Paul Clement is a partner in the Washington, D.C., office of Kirkland & Ellis LLP. Paul served as the 43rd Solicitor General of the United States from June 2005 until June 2008. Before his confirmation as Solicitor General, he served as Acting Solicitor General for nearly a year and as Principal Deputy Solicitor General for over three years.

He has argued over 100 cases before the United States Supreme Court, including McConnell v. FEC, Tennessee v. Lane, United States v. Booker, MGM v. Grokster, Hobby Lobby v. Burwell, Epic Systems Corp. v. Lewis, Rucho v. Common Cause, Facebook v. Duguid, and TransUnion v. Ramirez. Paul has argued more Supreme Court cases since 2000 than any lawyer in or out of government. He has also argued many important cases in the lower courts, including Walker v. Cheney, United States v. Moussaoui and NFL v. Brady.

Paul’s practice focuses on appellate matters, constitutional litigation and strategic counseling. He represents a broad array of clients in the Supreme Court and in federal and state appellate courts. Last year, for example, he successfully argued Supreme Court cases involving significant issues of energy regulation, statutory interpretation, state sovereign immunity and Article III standing, and successfully argued a trademark appeal in the Fourth Circuit, and a constitutional appeal before the en banc Eleventh Circuit.

Paul focuses on high-stakes appeals. In recent years, he successfully defended a $1.2 billion jury verdict for clients in a Tenth Circuit case, while securing the reversal of an over $2 billion jury verdict for another client in the Seventh Circuit and the approval of a nearly billion dollar class action settlement in the Third Circuit. He has initiated major administrative law challenges and constitutional litigation against the federal government, such as the successful challenge to the HHS drug-pricing rule and threatened challenges that led to the withdrawal of the Treasury Department’s proposed cryptocurrency regulations. He also counsels clients on a variety of strategic legal questions, whether arising from pending legislation, government inquiries or ongoing litigation.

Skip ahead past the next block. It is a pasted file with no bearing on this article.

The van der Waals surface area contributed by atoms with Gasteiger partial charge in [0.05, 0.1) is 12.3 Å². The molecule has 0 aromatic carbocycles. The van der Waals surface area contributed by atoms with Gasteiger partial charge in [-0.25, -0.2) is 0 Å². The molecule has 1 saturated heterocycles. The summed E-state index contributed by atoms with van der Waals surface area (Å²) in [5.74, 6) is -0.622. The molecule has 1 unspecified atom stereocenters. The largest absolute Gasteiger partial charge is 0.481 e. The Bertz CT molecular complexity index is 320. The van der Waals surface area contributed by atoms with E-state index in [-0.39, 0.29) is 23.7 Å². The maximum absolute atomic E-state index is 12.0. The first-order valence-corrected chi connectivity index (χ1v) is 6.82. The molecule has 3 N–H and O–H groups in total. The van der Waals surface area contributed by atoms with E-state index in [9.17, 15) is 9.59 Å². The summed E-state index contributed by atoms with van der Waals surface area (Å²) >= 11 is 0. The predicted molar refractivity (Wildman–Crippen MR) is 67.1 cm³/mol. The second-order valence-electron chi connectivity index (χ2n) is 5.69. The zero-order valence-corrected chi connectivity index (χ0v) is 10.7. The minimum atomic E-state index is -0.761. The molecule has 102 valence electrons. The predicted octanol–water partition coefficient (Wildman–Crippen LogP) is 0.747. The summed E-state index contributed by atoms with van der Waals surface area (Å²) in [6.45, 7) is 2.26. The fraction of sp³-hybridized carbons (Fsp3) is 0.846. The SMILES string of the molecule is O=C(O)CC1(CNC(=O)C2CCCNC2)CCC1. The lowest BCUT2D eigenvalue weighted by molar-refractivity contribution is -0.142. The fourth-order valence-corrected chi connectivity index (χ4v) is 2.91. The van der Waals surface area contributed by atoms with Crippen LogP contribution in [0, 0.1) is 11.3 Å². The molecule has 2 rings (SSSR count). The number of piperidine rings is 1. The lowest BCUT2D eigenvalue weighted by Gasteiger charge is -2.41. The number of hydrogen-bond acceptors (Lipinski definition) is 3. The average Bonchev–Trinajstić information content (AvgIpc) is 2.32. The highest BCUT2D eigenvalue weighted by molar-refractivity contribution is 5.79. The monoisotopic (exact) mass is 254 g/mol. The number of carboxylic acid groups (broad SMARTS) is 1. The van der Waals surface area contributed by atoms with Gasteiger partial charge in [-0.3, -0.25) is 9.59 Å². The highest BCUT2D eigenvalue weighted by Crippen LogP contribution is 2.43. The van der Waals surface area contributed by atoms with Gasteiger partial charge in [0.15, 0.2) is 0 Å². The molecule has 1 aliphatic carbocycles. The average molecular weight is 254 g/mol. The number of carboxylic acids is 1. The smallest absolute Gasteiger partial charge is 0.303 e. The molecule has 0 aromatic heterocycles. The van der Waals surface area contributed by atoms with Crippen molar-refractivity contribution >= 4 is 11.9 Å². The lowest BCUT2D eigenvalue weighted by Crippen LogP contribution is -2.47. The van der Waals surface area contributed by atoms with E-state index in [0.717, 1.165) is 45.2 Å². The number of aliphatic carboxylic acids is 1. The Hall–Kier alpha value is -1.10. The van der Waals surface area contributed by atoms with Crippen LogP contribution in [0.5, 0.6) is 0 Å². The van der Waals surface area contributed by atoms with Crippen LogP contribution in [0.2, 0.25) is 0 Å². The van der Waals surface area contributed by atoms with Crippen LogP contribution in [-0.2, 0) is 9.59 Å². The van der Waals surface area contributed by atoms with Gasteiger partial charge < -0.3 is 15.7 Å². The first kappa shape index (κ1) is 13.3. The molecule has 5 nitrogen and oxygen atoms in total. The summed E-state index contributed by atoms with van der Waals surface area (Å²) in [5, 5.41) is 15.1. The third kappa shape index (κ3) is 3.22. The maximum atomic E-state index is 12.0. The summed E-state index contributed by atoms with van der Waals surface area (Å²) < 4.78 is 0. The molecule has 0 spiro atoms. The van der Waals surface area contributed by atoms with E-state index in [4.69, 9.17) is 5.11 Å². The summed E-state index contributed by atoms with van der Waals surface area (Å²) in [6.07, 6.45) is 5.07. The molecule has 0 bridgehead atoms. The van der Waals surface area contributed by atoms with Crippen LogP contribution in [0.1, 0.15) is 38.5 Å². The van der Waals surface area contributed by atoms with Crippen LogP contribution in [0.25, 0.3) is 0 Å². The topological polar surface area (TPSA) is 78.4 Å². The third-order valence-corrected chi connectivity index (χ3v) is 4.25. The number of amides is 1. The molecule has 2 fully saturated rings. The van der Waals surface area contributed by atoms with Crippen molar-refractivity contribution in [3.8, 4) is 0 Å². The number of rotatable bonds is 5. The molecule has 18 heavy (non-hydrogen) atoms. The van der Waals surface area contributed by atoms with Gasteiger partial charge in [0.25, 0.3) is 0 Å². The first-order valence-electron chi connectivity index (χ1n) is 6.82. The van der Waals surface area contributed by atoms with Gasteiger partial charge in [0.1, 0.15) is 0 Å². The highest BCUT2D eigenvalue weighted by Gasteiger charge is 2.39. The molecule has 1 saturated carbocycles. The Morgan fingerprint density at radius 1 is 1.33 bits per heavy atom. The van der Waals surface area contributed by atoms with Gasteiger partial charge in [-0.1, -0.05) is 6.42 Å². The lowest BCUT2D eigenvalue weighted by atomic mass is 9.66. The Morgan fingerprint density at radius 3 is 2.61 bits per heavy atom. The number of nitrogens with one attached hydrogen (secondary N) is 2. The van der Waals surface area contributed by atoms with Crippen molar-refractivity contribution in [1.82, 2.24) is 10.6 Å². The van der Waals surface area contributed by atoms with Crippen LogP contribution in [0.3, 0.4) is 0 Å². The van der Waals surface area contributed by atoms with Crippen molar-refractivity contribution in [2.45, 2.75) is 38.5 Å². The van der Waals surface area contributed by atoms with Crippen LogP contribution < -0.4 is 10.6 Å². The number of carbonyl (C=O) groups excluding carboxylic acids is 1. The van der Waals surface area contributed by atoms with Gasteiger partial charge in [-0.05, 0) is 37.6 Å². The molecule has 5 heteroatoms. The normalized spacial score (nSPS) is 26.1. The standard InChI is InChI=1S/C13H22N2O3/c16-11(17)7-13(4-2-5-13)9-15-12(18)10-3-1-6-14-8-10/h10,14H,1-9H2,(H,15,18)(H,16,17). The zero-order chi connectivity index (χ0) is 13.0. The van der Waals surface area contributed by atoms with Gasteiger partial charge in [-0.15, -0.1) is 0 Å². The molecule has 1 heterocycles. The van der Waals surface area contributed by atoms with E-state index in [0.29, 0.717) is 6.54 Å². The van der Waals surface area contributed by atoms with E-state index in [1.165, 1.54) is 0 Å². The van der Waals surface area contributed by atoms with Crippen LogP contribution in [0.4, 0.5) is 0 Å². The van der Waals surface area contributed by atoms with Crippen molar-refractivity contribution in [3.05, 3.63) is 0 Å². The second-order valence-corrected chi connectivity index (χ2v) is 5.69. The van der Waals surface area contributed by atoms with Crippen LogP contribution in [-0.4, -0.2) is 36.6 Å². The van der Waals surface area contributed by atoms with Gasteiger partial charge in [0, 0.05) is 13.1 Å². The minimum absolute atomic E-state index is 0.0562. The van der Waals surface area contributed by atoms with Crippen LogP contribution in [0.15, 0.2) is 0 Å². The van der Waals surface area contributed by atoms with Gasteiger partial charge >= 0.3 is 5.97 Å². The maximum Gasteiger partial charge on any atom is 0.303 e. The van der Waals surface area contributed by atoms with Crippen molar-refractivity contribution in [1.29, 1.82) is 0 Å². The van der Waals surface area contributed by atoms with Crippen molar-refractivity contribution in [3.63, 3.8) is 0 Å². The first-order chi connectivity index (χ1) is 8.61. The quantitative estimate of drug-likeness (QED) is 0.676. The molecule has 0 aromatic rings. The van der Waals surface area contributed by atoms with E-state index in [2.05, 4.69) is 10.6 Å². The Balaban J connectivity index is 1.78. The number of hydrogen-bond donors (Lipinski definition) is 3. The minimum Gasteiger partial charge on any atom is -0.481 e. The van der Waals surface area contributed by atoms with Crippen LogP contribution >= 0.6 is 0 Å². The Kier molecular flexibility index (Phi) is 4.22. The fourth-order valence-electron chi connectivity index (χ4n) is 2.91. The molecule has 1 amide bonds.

Paul has undertaken substantial pro bono engagements in the Supreme Court, such as twice successfully representing the defendant in Bond v. United States and successfully representing the Omaha Tribe in Nebraska v. Parker, the guardian ad litem in Adoptive Couple v. Baby Girl, the defendant in Sekhar v. United States, and the Little Sisters of the Poor. Paul’s pro bono representation also precipitated the federal government’s confession of error in United States v. Rojas.

Following law school, Paul clerked for Judge Laurence H. Silberman of the U.S. Court of Appeals for the D.C. Circuit and for Associate Justice Antonin Scalia of the U.S. Supreme Court. After his clerkships, he went on to serve as Chief Counsel of the U.S. Senate Subcommittee on the Constitution, Federalism and Property Rights.